Los Angeles, CA

Love Your Health? Hug a Tree

Sabriga Turgon

You just need to stand by one for your body to be better


Yikes, when the weather is hot — quick, go stand in the shade of a tree!

Shade, climbing, and tree houses are what many people think of as the best benefits of nearby trees. What we don’t realize is that some of the relaxation we feel is because trees affect our mood, our sense of the future, our cognitive function, and help with many chronic diseases.

Maybe it’s because trees and green plants emit an energy humans need to feel whole, and maybe it’s because trees and shrubs planted close together near a noise source help block and reduce its noise pollution.

Assistant professor Peter James in Harvard’s T.H. Chan School of Public Heath, Department of Environmental Health says trees are essential to long-term changes in depression and anxiety, cognitive health and decline, and incidences of chronic diseases like cardiovascular disease and cancer.

Need more proof? Researchers found that being in nature or just having green space near you improves cognitive function, brain activity, blood pressure, mental health, physical activity, and sleep.

Oh, those trees — they’re good for just about everything.

Making trees a part of our everyday lives creates greater community health.

Planting more trees and developing more parks in populated areas benefits humans by reducing stress and uplifting spirits; it benefits Mother Nature by providing homes and food to animals; and it builds better cities by reducing urban heat islands.

Those gorgeous trees you’re jogging past are cooling the air and reducing peak summer high temps by 2–9°F, helping cool both inside and outside air temperatures. Tree leaves absorb about 70–90% of a scorching mid-day sun’s energy or reflect it back into the atmosphere. Given that most skin cancer is caused by sun exposure, reading a book as you sit under a shady tree is a lot healthier than reading it baking in the sun on the beach.

Trees are super-heroes for removing particulate matter, nitrogen oxides, sulfur dioxides, carbon monoxide, and ground-level ozone from the air. So when you’re breathing heavy during your daily run, you’re sucking in more invigorating oxygen released from the trees and less air pollution or evaporative emissions of volatile organic compounds (VOCs) from parked cars.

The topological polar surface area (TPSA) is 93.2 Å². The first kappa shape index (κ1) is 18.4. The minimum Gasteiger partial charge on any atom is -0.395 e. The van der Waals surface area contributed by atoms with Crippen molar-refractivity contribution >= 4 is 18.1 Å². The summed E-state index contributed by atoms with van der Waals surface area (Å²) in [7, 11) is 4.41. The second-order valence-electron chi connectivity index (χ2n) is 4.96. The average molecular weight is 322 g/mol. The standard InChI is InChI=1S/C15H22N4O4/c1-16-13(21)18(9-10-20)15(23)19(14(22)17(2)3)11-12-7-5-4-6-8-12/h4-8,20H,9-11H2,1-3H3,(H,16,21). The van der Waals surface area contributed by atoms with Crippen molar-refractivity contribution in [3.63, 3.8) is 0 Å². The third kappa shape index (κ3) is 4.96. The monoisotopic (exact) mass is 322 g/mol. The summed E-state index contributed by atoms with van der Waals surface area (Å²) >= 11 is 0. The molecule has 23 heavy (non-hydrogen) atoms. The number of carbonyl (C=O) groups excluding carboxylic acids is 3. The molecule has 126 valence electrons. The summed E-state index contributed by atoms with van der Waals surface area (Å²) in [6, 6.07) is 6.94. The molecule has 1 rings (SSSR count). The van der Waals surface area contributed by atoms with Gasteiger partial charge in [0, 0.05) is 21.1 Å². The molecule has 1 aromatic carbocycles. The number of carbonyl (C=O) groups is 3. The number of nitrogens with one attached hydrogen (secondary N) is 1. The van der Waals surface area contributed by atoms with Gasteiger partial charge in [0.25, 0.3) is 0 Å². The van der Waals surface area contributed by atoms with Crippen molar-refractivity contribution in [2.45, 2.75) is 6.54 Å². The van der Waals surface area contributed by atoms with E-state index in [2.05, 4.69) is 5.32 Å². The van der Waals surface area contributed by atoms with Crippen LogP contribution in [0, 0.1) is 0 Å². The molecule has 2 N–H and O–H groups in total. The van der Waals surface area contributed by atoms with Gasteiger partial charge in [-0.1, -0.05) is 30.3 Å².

But don’t just ponder the sweat-eliminating benefits on a blistering hot day — consider your long-term health. Particulate matter and nitrogen oxide in the air increase rates of cardiovascular disease (CVD), coronary heart disease (CHD) and cerebrovascular disease (CBV) hospitalization. Trees help heal them.

Studies show that patients recovering from surgery in hospital rooms whose windows face natural scenes had shorter postoperative hospital stays, received fewer negative evaluations in nurse’s notes, and took fewer painkillers than patients with windows facing a brick wall.

Remember the last time you were upset and somebody said, “Oh, just go hug a tree or something”?

You don’t? Not surprising—so many urban dwellers rarely spend any time in green spaces (because those green spaces don’t exist) that they don’t even think of going to nature for respite, hope, and healing.

Parks and green spaces seem luxurious — after all, we mostly see them in the affluent areas of town. But they have so many benefits, every one of us should encourage our city planners to build more green spaces and plant more trees throughout every section of the city.

Why should cities care? Because students of any age who have regular access to green spaces (or even just have a view of nature out the window) concentrate better, and are calmer and happier. But trees don’t just make a teacher’s job easier, access to green spaces in early childhood increases children’s non-verbal intelligence and visual memory.

Tree People, the can’t-stop-won’t-stop tree-planting organization in Los Angeles, CA has begun a project to plant 1,000 trees in Watts, a low-income area of the city because they know trees provide 22 benefits to people and communities:

  1. Combat climate change
  2. Clean the air
  3. Provide oxygen
  4. Cool streets and cities
  5. Conserve energy
  6. Save water
  7. Prevent water pollution
  8. Prevent soil erosion
  9. Shield children from ultra-violet rays
  10. Provide food
  11. Heal
  12. Reduce violence
  13. Mark the seasons
  14. Create economic opportunity
  15. Are teachers and playmates
  16. Bring diverse people together
  17. Promote unity
  18. Provide canopy and habitat for wildlife
  19. Beautify spaces
  20. Provide wood
  21. Increase property values
  22. Increase business traffic

For too many of us, connecting to nature requires car trips to faraway places — trips that may be too expensive or inconvenient to make.

But studies show that time spent in nature leads to more connectedness to all that Mother Nature has to give, teach, and build — including creating more passionate pro-environmental attitudes and behaviors.

Bring the nature back to the people and create a healthier planet.

What if we gauged our wealth by the number of trees we plant?

Plant a tree today!

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Helping us get along with each other, the earth, and our precarious future. I write about the beautiful strangeness of life, women & kids, the planet's survival, and reflections from my 60s And I'll help you write your book.

Los Angeles, CA

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